He eats dining hall food, comforts homesick students, and likes to watch Homeward Bound.
A Room 13 Counselor? Not quite.
Jasper is a fun, friendly and furry character that lives in Mather with his owners, Tutors David J. Ellison and Jill Dalby Ellison.
"We received our dog as an anniversary present," Mr. Ellison said. "We knew if Jasper was problematic, we would have to part with him."
Resident tutors and house masters alike have enjoyed the company of their favorite canine friends at Harvard for years.
Dogs have had historical significance at Harvard, according to Arnold Professor of Science William H. Bossert '59, master of Lowell House. President A. Lawrence Lowell, class of 1877, was often seen walking his dog. Bossert named his previous dog Abbott, in honor of Lowell.
While they may not be allowed to have pets of their own, many students say they enjoy having the canines around despite the occasional barking.
Lowell House resident Dave T. Nuscher '94 says the Bosserts' dog has become a mascot of sorts for the house.
"Having Rusty around is definitely good," he says. "Even though some say he is a nuisance, he's great to have as a mascot--even the faculty thought he was."
Associate Dean of Freshmen W.C. Burriss Young 55 obtained his English cocker, Tizzy, as an abandoned pet seven years ago. Young says he has no idea exactly how old Tizzy is but knows she is "ancient and has a great deal of trouble seeing,"
Young said that in the past seven years Tizzy has comforted several students who have missed their own furry canines at home.
"The thing your leave behind when you come to college," Young says, "is a pet that perhaps you have confidence in."
Virginia L. Mackay-Smith 78, assistant dean of the College, also says her dogs added a home-like touch to dorm life.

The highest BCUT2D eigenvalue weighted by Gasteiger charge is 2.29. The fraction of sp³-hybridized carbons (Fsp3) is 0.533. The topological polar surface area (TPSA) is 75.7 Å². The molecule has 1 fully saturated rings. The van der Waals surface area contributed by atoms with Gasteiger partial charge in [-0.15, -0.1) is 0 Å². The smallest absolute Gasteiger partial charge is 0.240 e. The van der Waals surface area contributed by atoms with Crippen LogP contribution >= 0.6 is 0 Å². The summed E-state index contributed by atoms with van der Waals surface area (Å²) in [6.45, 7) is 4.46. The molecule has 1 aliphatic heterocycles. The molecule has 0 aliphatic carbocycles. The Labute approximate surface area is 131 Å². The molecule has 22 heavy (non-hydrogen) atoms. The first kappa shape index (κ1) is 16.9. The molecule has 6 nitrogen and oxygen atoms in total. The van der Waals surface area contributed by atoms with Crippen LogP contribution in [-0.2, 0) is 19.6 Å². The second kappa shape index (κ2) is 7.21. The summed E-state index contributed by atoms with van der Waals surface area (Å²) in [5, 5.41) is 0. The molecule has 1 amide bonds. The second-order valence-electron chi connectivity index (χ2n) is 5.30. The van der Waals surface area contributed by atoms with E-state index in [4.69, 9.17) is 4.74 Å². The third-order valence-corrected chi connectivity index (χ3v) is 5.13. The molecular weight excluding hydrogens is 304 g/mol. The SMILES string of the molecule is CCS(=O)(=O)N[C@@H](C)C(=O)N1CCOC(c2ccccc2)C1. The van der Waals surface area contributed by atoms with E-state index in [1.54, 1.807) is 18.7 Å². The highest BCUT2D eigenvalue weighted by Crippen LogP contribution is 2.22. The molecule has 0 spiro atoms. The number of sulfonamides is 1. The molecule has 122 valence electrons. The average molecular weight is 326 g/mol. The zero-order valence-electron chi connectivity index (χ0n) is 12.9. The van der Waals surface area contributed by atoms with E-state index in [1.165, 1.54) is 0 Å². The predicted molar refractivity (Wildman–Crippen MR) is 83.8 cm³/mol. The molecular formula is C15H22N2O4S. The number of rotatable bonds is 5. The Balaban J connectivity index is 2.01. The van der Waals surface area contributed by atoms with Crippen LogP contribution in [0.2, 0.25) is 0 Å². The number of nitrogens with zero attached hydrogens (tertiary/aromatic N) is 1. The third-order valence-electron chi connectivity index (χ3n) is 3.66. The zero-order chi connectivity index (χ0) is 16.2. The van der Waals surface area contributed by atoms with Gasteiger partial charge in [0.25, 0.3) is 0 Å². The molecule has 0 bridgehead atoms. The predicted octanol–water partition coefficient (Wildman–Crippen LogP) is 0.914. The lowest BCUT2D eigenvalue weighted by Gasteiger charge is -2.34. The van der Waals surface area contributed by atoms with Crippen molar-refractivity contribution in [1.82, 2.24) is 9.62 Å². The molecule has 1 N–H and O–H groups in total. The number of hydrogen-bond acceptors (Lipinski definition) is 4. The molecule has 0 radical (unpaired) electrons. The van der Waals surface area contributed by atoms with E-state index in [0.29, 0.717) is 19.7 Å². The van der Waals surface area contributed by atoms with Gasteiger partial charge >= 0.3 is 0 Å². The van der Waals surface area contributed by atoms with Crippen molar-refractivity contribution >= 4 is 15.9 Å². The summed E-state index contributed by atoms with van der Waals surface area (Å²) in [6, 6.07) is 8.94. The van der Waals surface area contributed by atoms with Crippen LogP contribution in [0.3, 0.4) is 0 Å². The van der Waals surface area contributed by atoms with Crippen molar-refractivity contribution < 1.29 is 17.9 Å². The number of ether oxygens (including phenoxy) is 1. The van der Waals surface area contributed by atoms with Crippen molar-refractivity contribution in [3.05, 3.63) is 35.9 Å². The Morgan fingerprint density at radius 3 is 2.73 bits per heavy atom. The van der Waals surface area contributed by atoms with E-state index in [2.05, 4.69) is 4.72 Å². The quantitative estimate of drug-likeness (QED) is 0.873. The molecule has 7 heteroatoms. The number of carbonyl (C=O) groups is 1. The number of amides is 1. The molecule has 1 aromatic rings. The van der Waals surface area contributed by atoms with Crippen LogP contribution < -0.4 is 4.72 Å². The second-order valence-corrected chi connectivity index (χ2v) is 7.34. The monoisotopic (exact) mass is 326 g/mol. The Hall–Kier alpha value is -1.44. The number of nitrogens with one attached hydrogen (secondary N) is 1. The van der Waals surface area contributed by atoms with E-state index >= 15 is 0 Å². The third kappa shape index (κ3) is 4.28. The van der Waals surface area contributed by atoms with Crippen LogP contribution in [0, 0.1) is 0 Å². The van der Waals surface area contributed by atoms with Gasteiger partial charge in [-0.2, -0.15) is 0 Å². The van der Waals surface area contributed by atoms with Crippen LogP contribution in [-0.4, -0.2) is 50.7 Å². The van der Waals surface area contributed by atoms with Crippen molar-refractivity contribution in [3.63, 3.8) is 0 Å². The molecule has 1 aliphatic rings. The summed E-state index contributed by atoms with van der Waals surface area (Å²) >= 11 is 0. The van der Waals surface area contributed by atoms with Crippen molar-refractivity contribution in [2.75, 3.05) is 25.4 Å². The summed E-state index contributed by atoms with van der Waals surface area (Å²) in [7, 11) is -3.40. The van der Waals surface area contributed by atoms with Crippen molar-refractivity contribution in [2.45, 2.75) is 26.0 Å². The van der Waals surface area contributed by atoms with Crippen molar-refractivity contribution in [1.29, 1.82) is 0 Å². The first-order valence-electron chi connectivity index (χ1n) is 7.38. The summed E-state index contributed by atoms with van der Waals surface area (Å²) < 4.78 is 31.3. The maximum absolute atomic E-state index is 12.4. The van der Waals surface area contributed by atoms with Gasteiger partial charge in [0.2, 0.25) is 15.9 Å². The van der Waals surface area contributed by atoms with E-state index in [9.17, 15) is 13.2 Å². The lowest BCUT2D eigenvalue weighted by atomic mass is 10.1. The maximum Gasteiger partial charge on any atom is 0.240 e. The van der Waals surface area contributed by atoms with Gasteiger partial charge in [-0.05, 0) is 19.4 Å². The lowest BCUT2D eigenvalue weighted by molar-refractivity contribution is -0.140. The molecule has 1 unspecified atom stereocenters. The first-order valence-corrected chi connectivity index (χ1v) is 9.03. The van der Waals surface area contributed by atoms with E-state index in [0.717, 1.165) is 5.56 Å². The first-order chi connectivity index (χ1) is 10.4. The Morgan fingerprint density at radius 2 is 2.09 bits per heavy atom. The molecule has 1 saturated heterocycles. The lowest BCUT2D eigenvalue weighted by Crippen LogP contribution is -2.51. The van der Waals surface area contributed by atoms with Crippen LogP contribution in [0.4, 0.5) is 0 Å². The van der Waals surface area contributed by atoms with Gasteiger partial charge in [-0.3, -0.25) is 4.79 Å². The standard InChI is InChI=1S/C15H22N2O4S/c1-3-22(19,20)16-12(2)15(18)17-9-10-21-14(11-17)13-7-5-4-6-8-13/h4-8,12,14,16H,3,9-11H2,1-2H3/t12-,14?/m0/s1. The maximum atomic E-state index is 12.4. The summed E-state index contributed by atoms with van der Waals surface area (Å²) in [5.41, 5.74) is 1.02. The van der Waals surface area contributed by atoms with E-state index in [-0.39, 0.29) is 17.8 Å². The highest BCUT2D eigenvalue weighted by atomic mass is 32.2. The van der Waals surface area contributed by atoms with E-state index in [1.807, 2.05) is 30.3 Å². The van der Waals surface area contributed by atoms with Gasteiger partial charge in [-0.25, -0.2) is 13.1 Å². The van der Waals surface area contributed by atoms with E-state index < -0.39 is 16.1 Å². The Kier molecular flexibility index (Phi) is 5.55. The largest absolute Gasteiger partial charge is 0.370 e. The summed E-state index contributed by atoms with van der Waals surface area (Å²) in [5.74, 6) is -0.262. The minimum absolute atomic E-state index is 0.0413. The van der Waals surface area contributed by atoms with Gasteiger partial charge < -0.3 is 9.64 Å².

"A lot of people had dogs at home, and people would come in to say hi' to the dog," she says. "They would love to have a dog to pet."
Mather resident Douglas J. Sutton '94 says he takes care of the Ellisons' dog because he misses his dog at home.
I had a dog at home, and I missed it," Sutton says, "[Watching Jasper] gives me a nice break from work, and my room mates seem to love it."
But Young says that while he believes administrators should be able to have dogs, students' schedules make handling pets nearly impossible.
"I think deans should have dogs as part of their profession," Young says. "The problem with students is what to do over vacations and in the spring."
First-year Proctor Linda M. Pedelty says raising a dog in Harvard Yard requires additional attention than is normally needed.
"If I am going to be away for more than three hours," she says, "I'll have to arrange to have her visit Auntie Jessica down the hall or have a student check in on her."
The pets have also become an integral part of dorm activities.
Mackay-Smith says the raised two dogs in the Yard. And both pooches participated in all entryway events.
"I remember that when my dog was pregnant we had Peer Contraceptive Counseling come," Mackay-Smith says. "My dog sat right next to the PCC kids, but it was too late to do her any good."
Michael J. Middleton 87, assistant dean of first-year students, says raising his pooch Chelsea in his apartment in the basement of Hurlbut Hall has provided him companionship and a diversion from work.